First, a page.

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ORIGINAL ARTICLE
Year : 2018  |  Volume : 62  |  Issue : 4  |  Page : 265-270

Risk behaviors contributing to recent serious unintentional injuries among school-going adolescent boys in Kolkata: Application of zero-inflated count model


1 Assistant Professor, Department of Community Medicine, Medical College and Hospital, Kolkata, West Bengal, India
2 Post-Graduate Trainee, Department of Community Medicine, Medical College and Hospital, Kolkata, West Bengal, India

Correspondence Address:
Dr. Arista Lahiri
4th Floor, Department of Community Medicine, Medical College and Hospital, MCH Building (Near Gate No. 2), 88, College Street, Kolkata - 700 073, West Bengal
India
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Source of Support: None, Conflict of Interest: None


DOI: 10.4103/ijph.IJPH_6_18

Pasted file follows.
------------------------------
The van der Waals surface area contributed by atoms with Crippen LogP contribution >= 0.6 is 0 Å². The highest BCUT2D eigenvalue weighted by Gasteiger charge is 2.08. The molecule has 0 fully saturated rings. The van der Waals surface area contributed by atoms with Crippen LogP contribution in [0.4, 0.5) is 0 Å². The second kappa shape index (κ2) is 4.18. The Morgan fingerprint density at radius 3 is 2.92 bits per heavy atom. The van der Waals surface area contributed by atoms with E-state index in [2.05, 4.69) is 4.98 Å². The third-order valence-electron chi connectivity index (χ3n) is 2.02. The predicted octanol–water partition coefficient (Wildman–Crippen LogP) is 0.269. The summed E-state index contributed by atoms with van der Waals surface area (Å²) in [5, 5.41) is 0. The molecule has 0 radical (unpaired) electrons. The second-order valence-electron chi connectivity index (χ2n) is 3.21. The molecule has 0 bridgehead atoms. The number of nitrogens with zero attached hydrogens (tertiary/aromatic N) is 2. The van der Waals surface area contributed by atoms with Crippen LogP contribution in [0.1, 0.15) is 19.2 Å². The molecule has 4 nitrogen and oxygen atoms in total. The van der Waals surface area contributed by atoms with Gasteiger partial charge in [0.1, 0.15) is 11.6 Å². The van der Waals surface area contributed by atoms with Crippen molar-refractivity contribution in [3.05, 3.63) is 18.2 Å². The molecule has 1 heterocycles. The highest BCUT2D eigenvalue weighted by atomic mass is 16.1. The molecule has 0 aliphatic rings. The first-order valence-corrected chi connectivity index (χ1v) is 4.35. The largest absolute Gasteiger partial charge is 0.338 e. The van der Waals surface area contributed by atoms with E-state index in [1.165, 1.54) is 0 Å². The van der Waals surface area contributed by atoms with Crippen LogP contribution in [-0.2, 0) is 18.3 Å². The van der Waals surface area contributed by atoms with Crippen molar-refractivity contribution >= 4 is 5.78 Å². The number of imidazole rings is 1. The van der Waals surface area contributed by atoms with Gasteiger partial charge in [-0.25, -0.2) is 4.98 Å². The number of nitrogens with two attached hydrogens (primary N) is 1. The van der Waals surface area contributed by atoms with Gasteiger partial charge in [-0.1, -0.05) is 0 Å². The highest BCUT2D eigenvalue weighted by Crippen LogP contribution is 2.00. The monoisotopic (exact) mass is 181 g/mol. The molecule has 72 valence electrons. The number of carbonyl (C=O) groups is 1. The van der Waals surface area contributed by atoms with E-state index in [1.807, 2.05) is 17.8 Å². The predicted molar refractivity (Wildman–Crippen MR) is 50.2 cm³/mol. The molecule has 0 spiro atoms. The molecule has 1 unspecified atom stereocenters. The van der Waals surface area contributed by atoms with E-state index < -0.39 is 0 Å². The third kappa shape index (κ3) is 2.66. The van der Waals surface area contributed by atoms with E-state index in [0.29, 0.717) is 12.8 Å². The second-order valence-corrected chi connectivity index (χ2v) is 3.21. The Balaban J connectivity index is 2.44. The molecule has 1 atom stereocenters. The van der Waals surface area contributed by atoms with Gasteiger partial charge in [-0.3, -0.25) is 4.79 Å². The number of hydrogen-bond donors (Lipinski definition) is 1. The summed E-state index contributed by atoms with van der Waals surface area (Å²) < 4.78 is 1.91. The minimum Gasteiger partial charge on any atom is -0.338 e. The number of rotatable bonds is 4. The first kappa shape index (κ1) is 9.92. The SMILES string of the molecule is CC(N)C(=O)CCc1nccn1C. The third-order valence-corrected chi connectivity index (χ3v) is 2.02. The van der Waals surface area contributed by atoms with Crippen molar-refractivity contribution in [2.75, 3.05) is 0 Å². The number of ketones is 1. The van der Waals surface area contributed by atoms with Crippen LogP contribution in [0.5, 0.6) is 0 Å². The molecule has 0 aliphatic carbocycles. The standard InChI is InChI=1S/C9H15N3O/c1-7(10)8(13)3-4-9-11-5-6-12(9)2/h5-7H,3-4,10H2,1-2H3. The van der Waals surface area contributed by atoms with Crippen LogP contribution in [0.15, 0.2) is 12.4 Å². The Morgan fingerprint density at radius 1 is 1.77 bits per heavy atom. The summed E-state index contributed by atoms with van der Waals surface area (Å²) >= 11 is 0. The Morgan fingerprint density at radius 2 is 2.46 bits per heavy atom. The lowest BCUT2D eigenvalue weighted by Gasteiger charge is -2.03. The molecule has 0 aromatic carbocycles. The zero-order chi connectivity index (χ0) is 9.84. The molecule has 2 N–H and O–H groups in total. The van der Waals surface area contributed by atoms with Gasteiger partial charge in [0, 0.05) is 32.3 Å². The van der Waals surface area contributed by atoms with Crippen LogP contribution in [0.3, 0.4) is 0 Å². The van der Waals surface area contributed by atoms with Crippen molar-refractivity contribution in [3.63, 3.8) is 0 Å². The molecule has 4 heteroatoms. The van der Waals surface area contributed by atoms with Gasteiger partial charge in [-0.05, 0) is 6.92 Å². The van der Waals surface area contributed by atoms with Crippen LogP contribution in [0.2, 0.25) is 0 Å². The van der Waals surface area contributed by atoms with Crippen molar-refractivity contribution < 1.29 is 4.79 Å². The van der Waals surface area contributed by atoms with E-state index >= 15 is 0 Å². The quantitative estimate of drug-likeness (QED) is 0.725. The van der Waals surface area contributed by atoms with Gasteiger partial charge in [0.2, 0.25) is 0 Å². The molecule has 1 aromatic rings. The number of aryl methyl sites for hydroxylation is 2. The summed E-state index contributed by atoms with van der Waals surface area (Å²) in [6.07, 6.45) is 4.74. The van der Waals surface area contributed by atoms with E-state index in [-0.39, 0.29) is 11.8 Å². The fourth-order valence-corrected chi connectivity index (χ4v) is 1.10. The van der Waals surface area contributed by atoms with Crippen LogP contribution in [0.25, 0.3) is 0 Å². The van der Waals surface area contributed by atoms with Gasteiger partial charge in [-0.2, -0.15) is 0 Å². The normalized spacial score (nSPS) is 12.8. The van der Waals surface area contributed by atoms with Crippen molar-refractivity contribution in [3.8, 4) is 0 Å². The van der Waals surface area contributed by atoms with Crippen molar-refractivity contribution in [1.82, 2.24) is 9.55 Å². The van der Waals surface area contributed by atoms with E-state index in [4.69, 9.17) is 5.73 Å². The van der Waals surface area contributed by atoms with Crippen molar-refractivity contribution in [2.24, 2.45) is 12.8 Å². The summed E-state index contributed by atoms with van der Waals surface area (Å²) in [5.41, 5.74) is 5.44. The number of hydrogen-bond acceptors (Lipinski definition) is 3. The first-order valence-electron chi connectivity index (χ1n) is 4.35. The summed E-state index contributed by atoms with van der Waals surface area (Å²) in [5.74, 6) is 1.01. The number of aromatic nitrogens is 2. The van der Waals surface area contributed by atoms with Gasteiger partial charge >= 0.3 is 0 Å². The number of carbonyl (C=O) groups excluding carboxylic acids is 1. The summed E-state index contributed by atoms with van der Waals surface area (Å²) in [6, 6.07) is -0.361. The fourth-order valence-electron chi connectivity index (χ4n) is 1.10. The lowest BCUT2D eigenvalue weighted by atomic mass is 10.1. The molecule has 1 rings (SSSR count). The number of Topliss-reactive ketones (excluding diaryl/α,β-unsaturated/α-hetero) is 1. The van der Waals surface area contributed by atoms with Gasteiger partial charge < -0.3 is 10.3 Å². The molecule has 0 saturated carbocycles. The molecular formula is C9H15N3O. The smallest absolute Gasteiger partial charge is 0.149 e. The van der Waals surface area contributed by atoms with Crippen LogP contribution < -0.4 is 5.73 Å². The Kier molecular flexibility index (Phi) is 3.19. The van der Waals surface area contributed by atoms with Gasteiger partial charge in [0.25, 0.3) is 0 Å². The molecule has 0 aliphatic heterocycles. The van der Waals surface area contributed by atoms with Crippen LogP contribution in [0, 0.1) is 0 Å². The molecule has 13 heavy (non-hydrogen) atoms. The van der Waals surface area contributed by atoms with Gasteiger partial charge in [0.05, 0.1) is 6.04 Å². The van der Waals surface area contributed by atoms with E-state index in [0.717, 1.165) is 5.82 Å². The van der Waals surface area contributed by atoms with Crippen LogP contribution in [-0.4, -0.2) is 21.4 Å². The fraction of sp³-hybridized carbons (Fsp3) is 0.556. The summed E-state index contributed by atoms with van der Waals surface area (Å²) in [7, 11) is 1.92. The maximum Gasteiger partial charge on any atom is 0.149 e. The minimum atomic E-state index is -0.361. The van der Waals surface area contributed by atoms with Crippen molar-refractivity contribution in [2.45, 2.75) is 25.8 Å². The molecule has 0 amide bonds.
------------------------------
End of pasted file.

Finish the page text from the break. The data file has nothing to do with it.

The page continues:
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Background: Unintentional injuries have become a major noncommunicable disease burden, especially among the adolescents. Objective: The current study was conducted to estimate the effect of different aspects of daily activities of adolescence for sustaining serious unintentional injuries in the past 1 year. Methods: A cross-sectional survey with multistage sampling with validated pretested questionnaire was done among the school-going adolescent boys in Kolkata. Poisson regression was used to model the counts of serious injuries. To account for the excess of zero in the outcome, zero-inflated Poisson regression was performed. Results: Among the participants, 73.5% did not report any serious unintentional injury sustained in the past 1 year, 11.9% reported to have sustained serious unintentional injury once in the past 1 year, and rest had more than one count. Statistically significant higher chance of sustaining an episode of injury was found among frequent users of motorbike (incidence rate ratio [IRR]: 1.183), frequently walking on roads (IRR: 1.910), and frequently crossing major roads on bicycle (IRR: 2.181) were observed. A statistically significant protective rate ratio was also obtained for those frequently obeying traffic signals while crossing roads (IRR: 0.493) and frequent users of bicycles (IRR: 0.384). Significantly lower rate ratio for sustaining a serious injury was observed with frequently getting into fight at home (IRR: 0.343) and getting beaten up at school (IRR: 0.595). Conclusions: The study revealed traveling in a car and obeying traffic rules were protective from sustaining serious injury. However, walking and participation in sports appeared to be risky, especially for sustaining another episode of serious injury.


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